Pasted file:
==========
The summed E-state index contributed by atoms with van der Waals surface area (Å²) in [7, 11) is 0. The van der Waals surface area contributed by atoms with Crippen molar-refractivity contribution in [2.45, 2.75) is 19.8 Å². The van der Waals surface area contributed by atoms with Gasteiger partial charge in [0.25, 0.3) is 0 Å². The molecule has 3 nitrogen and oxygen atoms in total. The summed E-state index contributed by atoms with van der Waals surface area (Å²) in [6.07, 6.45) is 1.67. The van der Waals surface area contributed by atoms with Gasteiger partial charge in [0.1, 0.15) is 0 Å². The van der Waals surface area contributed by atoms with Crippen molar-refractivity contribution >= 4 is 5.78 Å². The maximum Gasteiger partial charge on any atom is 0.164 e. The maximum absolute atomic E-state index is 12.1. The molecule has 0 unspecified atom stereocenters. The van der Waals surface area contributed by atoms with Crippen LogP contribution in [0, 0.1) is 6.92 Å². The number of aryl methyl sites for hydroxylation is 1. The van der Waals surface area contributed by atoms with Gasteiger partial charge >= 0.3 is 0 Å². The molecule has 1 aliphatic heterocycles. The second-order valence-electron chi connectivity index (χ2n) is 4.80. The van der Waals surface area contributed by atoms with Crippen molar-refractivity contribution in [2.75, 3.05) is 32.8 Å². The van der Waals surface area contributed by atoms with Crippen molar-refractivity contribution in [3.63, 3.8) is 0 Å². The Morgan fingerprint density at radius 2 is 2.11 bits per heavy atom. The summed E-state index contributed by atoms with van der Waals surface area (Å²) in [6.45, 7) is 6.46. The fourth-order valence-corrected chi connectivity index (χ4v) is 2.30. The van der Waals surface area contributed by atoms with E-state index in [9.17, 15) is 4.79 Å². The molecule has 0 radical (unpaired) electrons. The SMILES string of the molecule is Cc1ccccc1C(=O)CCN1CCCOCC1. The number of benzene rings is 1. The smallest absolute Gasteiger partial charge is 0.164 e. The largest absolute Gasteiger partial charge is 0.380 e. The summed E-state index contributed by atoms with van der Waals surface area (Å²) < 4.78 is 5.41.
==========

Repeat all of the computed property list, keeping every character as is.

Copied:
The summed E-state index contributed by atoms with van der Waals surface area (Å²) in [7, 11) is 0. The van der Waals surface area contributed by atoms with Crippen molar-refractivity contribution in [2.45, 2.75) is 19.8 Å². The van der Waals surface area contributed by atoms with Gasteiger partial charge in [0.25, 0.3) is 0 Å². The molecule has 3 nitrogen and oxygen atoms in total. The summed E-state index contributed by atoms with van der Waals surface area (Å²) in [6.07, 6.45) is 1.67. The van der Waals surface area contributed by atoms with Gasteiger partial charge in [0.1, 0.15) is 0 Å². The van der Waals surface area contributed by atoms with Crippen molar-refractivity contribution >= 4 is 5.78 Å². The maximum Gasteiger partial charge on any atom is 0.164 e. The maximum absolute atomic E-state index is 12.1. The molecule has 0 unspecified atom stereocenters. The van der Waals surface area contributed by atoms with Crippen LogP contribution in [0, 0.1) is 6.92 Å². The number of aryl methyl sites for hydroxylation is 1. The van der Waals surface area contributed by atoms with Gasteiger partial charge >= 0.3 is 0 Å². The molecule has 1 aliphatic heterocycles. The second-order valence-electron chi connectivity index (χ2n) is 4.80. The van der Waals surface area contributed by atoms with Crippen molar-refractivity contribution in [2.75, 3.05) is 32.8 Å². The van der Waals surface area contributed by atoms with Crippen molar-refractivity contribution in [3.63, 3.8) is 0 Å². The Morgan fingerprint density at radius 2 is 2.11 bits per heavy atom. The summed E-state index contributed by atoms with van der Waals surface area (Å²) in [6.45, 7) is 6.46. The fourth-order valence-corrected chi connectivity index (χ4v) is 2.30. The van der Waals surface area contributed by atoms with E-state index in [9.17, 15) is 4.79 Å². The molecule has 0 radical (unpaired) electrons. The SMILES string of the molecule is Cc1ccccc1C(=O)CCN1CCCOCC1. The number of benzene rings is 1. The smallest absolute Gasteiger partial charge is 0.164 e. The largest absolute Gasteiger partial charge is 0.380 e. The summed E-state index contributed by atoms with van der Waals surface area (Å²) < 4.78 is 5.41.